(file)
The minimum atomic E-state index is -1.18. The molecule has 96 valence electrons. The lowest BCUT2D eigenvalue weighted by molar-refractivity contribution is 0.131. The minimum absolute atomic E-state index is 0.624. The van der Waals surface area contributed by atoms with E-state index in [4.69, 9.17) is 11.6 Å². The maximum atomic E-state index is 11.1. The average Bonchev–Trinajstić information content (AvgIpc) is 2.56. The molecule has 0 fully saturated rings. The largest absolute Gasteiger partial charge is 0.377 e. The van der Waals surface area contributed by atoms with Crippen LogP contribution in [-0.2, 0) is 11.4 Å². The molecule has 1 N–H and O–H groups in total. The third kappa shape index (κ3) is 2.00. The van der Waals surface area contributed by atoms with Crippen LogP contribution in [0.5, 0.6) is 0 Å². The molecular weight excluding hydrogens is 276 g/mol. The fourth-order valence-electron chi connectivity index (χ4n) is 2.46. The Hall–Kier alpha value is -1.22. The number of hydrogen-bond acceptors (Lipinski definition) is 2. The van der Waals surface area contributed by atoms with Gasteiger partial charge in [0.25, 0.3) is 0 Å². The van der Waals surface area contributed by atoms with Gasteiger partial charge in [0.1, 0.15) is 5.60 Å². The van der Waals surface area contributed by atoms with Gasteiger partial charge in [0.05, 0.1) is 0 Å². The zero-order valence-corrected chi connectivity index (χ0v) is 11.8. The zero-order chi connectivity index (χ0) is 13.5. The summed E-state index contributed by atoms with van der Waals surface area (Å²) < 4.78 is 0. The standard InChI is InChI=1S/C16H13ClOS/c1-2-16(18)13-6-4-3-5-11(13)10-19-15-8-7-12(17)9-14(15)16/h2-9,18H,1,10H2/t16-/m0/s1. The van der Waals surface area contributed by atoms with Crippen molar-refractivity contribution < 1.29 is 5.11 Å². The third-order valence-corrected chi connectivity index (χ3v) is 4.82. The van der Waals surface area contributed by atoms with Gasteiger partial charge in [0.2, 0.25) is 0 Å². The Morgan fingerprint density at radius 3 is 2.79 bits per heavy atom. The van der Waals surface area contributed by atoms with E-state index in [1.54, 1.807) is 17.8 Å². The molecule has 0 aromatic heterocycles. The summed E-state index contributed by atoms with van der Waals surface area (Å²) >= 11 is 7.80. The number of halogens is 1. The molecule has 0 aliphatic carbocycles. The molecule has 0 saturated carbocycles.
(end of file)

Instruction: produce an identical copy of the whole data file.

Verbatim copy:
The minimum atomic E-state index is -1.18. The molecule has 96 valence electrons. The lowest BCUT2D eigenvalue weighted by molar-refractivity contribution is 0.131. The minimum absolute atomic E-state index is 0.624. The van der Waals surface area contributed by atoms with E-state index in [4.69, 9.17) is 11.6 Å². The maximum atomic E-state index is 11.1. The average Bonchev–Trinajstić information content (AvgIpc) is 2.56. The molecule has 0 fully saturated rings. The largest absolute Gasteiger partial charge is 0.377 e. The van der Waals surface area contributed by atoms with Crippen LogP contribution in [-0.2, 0) is 11.4 Å². The molecule has 1 N–H and O–H groups in total. The third kappa shape index (κ3) is 2.00. The van der Waals surface area contributed by atoms with Crippen LogP contribution in [0.5, 0.6) is 0 Å². The molecular weight excluding hydrogens is 276 g/mol. The fourth-order valence-electron chi connectivity index (χ4n) is 2.46. The Hall–Kier alpha value is -1.22. The number of hydrogen-bond acceptors (Lipinski definition) is 2. The van der Waals surface area contributed by atoms with Gasteiger partial charge in [0.25, 0.3) is 0 Å². The van der Waals surface area contributed by atoms with Gasteiger partial charge in [0.1, 0.15) is 5.60 Å². The van der Waals surface area contributed by atoms with Gasteiger partial charge in [0.05, 0.1) is 0 Å². The zero-order valence-corrected chi connectivity index (χ0v) is 11.8. The zero-order chi connectivity index (χ0) is 13.5. The summed E-state index contributed by atoms with van der Waals surface area (Å²) < 4.78 is 0. The standard InChI is InChI=1S/C16H13ClOS/c1-2-16(18)13-6-4-3-5-11(13)10-19-15-8-7-12(17)9-14(15)16/h2-9,18H,1,10H2/t16-/m0/s1. The van der Waals surface area contributed by atoms with Crippen molar-refractivity contribution < 1.29 is 5.11 Å². The third-order valence-corrected chi connectivity index (χ3v) is 4.82. The van der Waals surface area contributed by atoms with Gasteiger partial charge in [0.2, 0.25) is 0 Å². The Morgan fingerprint density at radius 3 is 2.79 bits per heavy atom. The van der Waals surface area contributed by atoms with E-state index in [1.54, 1.807) is 17.8 Å². The molecule has 0 aromatic heterocycles. The summed E-state index contributed by atoms with van der Waals surface area (Å²) >= 11 is 7.80. The number of halogens is 1. The molecule has 0 aliphatic carbocycles. The molecule has 0 saturated carbocycles.